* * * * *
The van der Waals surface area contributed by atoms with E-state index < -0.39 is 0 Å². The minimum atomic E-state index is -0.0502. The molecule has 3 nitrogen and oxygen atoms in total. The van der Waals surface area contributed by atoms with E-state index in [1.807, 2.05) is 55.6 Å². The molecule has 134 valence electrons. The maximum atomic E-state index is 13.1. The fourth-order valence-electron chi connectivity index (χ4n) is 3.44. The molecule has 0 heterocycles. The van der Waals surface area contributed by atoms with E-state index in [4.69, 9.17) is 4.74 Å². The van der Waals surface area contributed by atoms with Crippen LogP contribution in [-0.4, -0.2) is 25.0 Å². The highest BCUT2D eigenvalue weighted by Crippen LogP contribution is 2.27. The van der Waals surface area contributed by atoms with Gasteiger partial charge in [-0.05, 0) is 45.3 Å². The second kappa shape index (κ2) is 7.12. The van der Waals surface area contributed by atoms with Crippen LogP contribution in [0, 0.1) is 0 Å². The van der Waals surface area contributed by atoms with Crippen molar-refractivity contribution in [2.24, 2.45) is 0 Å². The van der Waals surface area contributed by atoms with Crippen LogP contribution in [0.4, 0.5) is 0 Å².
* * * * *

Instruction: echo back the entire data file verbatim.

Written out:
The van der Waals surface area contributed by atoms with E-state index < -0.39 is 0 Å². The minimum atomic E-state index is -0.0502. The molecule has 3 nitrogen and oxygen atoms in total. The van der Waals surface area contributed by atoms with E-state index in [1.807, 2.05) is 55.6 Å². The molecule has 134 valence electrons. The maximum atomic E-state index is 13.1. The fourth-order valence-electron chi connectivity index (χ4n) is 3.44. The molecule has 0 heterocycles. The van der Waals surface area contributed by atoms with E-state index in [4.69, 9.17) is 4.74 Å². The van der Waals surface area contributed by atoms with Crippen LogP contribution in [-0.4, -0.2) is 25.0 Å². The highest BCUT2D eigenvalue weighted by Crippen LogP contribution is 2.27. The van der Waals surface area contributed by atoms with Gasteiger partial charge in [-0.05, 0) is 45.3 Å². The second kappa shape index (κ2) is 7.12. The van der Waals surface area contributed by atoms with Crippen LogP contribution in [0, 0.1) is 0 Å². The van der Waals surface area contributed by atoms with Crippen molar-refractivity contribution in [2.24, 2.45) is 0 Å². The van der Waals surface area contributed by atoms with Crippen LogP contribution in [0.4, 0.5) is 0 Å².